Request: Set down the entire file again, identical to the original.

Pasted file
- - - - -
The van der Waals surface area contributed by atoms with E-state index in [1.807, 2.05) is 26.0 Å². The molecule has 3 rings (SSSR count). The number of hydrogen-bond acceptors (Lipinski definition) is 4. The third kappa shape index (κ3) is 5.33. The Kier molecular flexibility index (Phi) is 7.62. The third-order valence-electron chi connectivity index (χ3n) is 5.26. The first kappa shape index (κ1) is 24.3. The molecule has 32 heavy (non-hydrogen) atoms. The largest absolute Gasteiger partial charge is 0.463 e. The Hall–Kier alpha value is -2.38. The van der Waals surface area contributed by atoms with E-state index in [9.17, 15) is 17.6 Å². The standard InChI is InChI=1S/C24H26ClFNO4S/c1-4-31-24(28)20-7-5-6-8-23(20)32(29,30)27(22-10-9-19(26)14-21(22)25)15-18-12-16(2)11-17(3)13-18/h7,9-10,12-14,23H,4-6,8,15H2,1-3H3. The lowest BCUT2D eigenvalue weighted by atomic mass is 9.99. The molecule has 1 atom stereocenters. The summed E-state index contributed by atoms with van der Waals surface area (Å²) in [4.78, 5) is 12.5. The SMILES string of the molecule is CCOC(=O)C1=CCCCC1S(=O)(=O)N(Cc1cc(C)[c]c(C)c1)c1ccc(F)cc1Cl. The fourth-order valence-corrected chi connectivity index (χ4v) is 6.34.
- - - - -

The van der Waals surface area contributed by atoms with E-state index in [1.807, 2.05) is 26.0 Å². The molecule has 3 rings (SSSR count). The number of hydrogen-bond acceptors (Lipinski definition) is 4. The third kappa shape index (κ3) is 5.33. The Kier molecular flexibility index (Phi) is 7.62. The third-order valence-electron chi connectivity index (χ3n) is 5.26. The first kappa shape index (κ1) is 24.3. The molecule has 32 heavy (non-hydrogen) atoms. The largest absolute Gasteiger partial charge is 0.463 e. The Hall–Kier alpha value is -2.38. The van der Waals surface area contributed by atoms with E-state index in [9.17, 15) is 17.6 Å². The standard InChI is InChI=1S/C24H26ClFNO4S/c1-4-31-24(28)20-7-5-6-8-23(20)32(29,30)27(22-10-9-19(26)14-21(22)25)15-18-12-16(2)11-17(3)13-18/h7,9-10,12-14,23H,4-6,8,15H2,1-3H3. The lowest BCUT2D eigenvalue weighted by atomic mass is 9.99. The molecule has 1 atom stereocenters. The summed E-state index contributed by atoms with van der Waals surface area (Å²) in [4.78, 5) is 12.5. The SMILES string of the molecule is CCOC(=O)C1=CCCCC1S(=O)(=O)N(Cc1cc(C)[c]c(C)c1)c1ccc(F)cc1Cl. The fourth-order valence-corrected chi connectivity index (χ4v) is 6.34.